6 ways that scientists are hacking the planet

May 28, 2018 by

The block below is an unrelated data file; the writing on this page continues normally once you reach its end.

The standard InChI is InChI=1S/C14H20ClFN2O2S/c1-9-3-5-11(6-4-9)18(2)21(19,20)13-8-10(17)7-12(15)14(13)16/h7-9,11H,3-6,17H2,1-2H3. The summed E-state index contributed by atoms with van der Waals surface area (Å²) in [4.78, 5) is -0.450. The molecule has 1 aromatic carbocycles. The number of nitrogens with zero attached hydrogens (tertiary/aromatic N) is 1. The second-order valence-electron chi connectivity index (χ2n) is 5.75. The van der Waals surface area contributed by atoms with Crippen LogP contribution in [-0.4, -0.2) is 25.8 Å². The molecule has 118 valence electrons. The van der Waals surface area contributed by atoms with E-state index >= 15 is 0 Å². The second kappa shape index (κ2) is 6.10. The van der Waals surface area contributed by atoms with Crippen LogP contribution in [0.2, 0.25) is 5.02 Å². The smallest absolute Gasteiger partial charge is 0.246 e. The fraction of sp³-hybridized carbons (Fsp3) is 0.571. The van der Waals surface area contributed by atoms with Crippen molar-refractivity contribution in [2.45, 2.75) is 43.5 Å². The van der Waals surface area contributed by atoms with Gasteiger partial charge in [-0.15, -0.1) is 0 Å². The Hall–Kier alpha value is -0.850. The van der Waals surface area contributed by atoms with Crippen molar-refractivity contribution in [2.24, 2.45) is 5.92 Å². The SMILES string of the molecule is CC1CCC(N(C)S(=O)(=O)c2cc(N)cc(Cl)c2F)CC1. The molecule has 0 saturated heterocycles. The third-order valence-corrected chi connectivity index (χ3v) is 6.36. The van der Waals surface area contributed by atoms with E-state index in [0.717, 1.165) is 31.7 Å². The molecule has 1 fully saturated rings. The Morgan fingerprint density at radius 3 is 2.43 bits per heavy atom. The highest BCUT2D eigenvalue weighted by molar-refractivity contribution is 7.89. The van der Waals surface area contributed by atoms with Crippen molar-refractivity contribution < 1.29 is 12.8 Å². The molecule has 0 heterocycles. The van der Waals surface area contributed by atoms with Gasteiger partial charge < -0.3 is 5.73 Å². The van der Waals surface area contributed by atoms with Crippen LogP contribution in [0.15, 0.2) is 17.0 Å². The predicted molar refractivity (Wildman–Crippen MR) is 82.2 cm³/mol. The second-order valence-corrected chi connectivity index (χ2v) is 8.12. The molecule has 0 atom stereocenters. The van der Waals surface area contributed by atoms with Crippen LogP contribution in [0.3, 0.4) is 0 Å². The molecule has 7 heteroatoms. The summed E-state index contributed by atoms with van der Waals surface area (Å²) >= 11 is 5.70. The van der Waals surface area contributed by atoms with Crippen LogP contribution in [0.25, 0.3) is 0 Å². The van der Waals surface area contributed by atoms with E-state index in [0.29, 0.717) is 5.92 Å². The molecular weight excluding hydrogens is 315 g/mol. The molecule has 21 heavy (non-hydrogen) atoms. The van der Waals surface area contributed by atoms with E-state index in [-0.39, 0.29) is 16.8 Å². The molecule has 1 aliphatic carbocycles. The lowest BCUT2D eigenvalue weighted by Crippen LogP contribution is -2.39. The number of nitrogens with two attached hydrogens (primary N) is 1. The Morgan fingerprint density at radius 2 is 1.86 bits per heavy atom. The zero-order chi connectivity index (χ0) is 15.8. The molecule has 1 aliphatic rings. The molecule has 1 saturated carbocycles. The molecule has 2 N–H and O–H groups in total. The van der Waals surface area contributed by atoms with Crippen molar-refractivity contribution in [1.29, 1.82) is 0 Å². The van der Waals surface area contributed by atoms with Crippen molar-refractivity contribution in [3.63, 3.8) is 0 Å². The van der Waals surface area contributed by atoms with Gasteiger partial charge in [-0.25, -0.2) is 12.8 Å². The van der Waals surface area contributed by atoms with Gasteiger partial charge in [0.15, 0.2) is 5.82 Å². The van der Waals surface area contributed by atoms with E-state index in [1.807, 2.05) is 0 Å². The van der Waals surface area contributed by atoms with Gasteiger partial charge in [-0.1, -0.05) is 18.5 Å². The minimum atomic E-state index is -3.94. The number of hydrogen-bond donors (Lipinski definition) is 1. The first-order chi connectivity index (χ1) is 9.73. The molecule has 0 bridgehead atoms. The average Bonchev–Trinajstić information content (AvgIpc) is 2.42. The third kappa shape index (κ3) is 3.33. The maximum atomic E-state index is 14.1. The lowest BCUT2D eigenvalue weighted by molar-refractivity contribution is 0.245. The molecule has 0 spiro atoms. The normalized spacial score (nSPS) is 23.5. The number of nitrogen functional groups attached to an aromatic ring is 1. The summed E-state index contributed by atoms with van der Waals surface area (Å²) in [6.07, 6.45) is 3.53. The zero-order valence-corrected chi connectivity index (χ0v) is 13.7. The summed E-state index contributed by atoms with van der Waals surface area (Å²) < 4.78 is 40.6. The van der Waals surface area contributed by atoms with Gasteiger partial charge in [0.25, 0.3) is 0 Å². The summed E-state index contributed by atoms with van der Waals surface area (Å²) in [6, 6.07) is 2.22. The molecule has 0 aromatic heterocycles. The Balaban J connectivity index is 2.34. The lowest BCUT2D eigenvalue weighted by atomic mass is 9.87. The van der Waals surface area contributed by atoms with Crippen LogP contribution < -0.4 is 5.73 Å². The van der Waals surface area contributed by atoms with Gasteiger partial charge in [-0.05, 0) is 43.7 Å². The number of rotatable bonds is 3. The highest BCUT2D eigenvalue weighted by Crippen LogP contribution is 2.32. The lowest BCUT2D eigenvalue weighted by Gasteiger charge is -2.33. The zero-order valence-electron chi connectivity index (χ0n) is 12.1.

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Life on planet Earth is struggling through an historically challenging era, thanks in no small part to the actions of our species. Some scientists have proposed labeling this period as the Anthropocene epoch due to the outsize influence that humans have had on the planet’s ecosystems , especially in the past several centuries. Anthropogenic climate change is wreaking havoc across the planet, from the melting sea ice in the Arctic to the rising sea levels in the Atlantic. Plastic pollution threatens to suffocate aquatic life while deforestation destroys essential habitat; both are contributing to what some scientists have called the sixth mass extinction. As much as humanity has altered this planet in ways that are harmful to itself and other species, some humans are now attempting to hack the planet, in big ways and small, for the good of us all. 1. Refreezing the Arctic As nations around the world race toward carbon neutrality, it is nonetheless clear that the planet will continue to experience significant effects of climate change, even in best-case scenarios. Given that the global community is far from the path toward best-case conditions, some scientists have begun work on radical procedures that, if successful, could return Earth’s ecosystems to a pre-climate change state. Perhaps the region most associated with the fundamental ecological transformations under climate change is the Arctic . To protect this rapidly warming region, a team of 14 scientists led by physicist Steven Desch of  Arizona State University   have created a plan that aims to refreeze sthe Arctic with 10 million wind-powered pumps. The system would pump water onto the sea ice during winter, freezing new layers and reinforcing the sea ice. With the Arctic predicted to be sea ice-free by the summer of 2030, something must be done. “Our only strategy at present seems to be to tell people to stop burning  fossil fuels ,” Desch told the Observer . “It’s a good idea but it is going to need a lot more than that to stop the Arctic’s sea ice from disappearing.” 2. Puncturing the Yellowstone Supervolcano As the Kilauea volcano destroys buildings and forces major evacuations in Hawaii , the public is once again reminded of the dangers that volcanic eruptions can pose, often unexpectedly. If the supervolcano at Yellowstone National Park were to erupt, it could could trigger a collapse of the global agricultural and economic systems and result in the deaths of potentially millions of people. Although scientists cannot predict when such an eruption would occur, they have already prepared a plan to prevent it from occurring. Related: The world’s tallest active geyser keeps erupting in Yellowstone – and scientists don’t know why Researchers at NASA have proposed drilling into the magma chamber and adding water to cool it down, thereby preventing an eruption. However, researchers recommend drilling into the chamber from below, so as to avoid fracturing the surrounding rock and causing an eruption. Excess heat gathered through such a puncture could be converted into geothermal power. NASA estimates that such a project would cost $3.5 billion; the agency has yet to secure funding. 3. A ‘Spray-on Umbrella’ to Protect Coral Reefs Coral reefs around the world are under severe pressure, with up to one-quarter of all reefs worldwide already considered too damaged to be saved. Climate change , overfishing, and pollution all contribute to the poor health of global coral populations. Even the sun’s UV rays are damaging coral reefs by exacerbating extreme bleaching events. To protect acute vulnerabilities in coral reefs, researchers have created what has been described as a “spray-on umbrella”: an environmentally friendly substance 500 times thinner than human hair, capable of reflecting and scattering sunlight that hits the surface of the ocean. “It’s important to note that this is not intended to be a solution that can be applied over the whole 348,000 square kilometres of Great Barrier Reef ,” Great Barrier Reef Foundation managing director Anna Marsden told  the Sydney Morning Herald . “That would never be practical, but it could be deployed on a smaller, local level to protect high value or high-risk areas of reef.” Real-world experiments with the lipid-calcium carbonate substance will begin soon. 4. A Chemical Sunshade As global temperatures continue to rise and climate change fundamentally alters ecosystems around the world, scientists are considering what some may see as drastic measures to correct a global climate spiraling into chaos. The deliberate large-scale manipulation of Earth’s climate to compensate for global warming is known as geoengineering. Scientists from Bangladesh, Brazil, China, Ethiopia, India, Jamaica, and Thailand have now joined the debate in a new study published in Nature, arguing that if there is to be geoengineering, developing countries must lead the way . Related: Trump administration could open door to geoengineering “The technique is controversial, and rightly so,” they wrote. “It is too early to know what its effects would be: it could be very helpful or very harmful. Developing countries have most to gain or lose. In our view, they must maintain their climate leadership and play a central part in research and discussions around solar geoengineering.” Specifically, these scientists are interested in studying the effect of controlled sprays of water molecules on cloud cover reflectivity. If clouds become more reflective, they could deflect more of the sun’s rays, thus cooling the planet down. While small-scale experiments have been conducted by researchers at Harvard University, geoengineering remains on the not-so-distant horizon for now. 5. Using the Color Spectrum to Cool Down Hacking the planet need not be done on such a large scale; sometimes small, local actions can effect large, global change. In this case, public works officials and workers in Los Angeles have figured out a way to hack the light spectrum by painting its streets white to reduce heat absorption. White-painted streets and rooftops are a low-cost, simple measure to reduce the urban heat island effect, thus saving energy otherwise spent on cooling. To achieve this impact, Los Angeles is covering its streets with CoolSeal, a light-colored paint that has already yielded positive outcomes. Related: Futuristic “spaceship” Lucas Museum breaks ground in Los Angeles “We found that on average the area covered in CoolSeal is 10 degrees cooler than black asphalt on the same parking lot,” said Greg Spotts, the assistant director of the Bureau of Street Services for San Fernando Valley, one of the hottest spots in greater LA. Currently, Los Angeles is one of the only places in the United States where heat-related deaths occur regularly during winter , a public health hazard that is expected to worsen as  climate change  gains strength over the next decades. If enough streets are painted white, relief from the heat may arrive in the City of Angels. 6. The Rain-Making Machine No matter how many streets are painted white, if there is no water, there will be no city. Water held within the air, even as it stubbornly refuses to rain, represents an untapped resource with which to quench the thirst of communities around the globe. The  China Aerospace Science and Technology Corporation  (CASC) is currently testing devices in the Tibetan Plateau that could increase rainfall in the region by as much as 10 billion cubic meters, or around 353 billion cubic feet, per year. CASC plans to build tens of thousands of chambers across 620,000 square miles, which will burn fuel to create silver iodide. This silver iodide will then serve as a crystalline cloud-seeding agent. The chambers will be located on steep, south-facing ridges that will facilitate the sweeping of the silver iodide into the clouds to cause rainfall. As the project unfolds, 30 weather satellites will gather real-time data while the chambers work together with drones, planes, and even artillery to maximize the effectiveness of the rain-making machines. While the idea of “cloud seeding” is not new, China is the first country to pursue such a project on a large scale. Images via Good Free Photos,   Depositphotos  (1) (2) ,  Pixabay (1) , NASA/ISS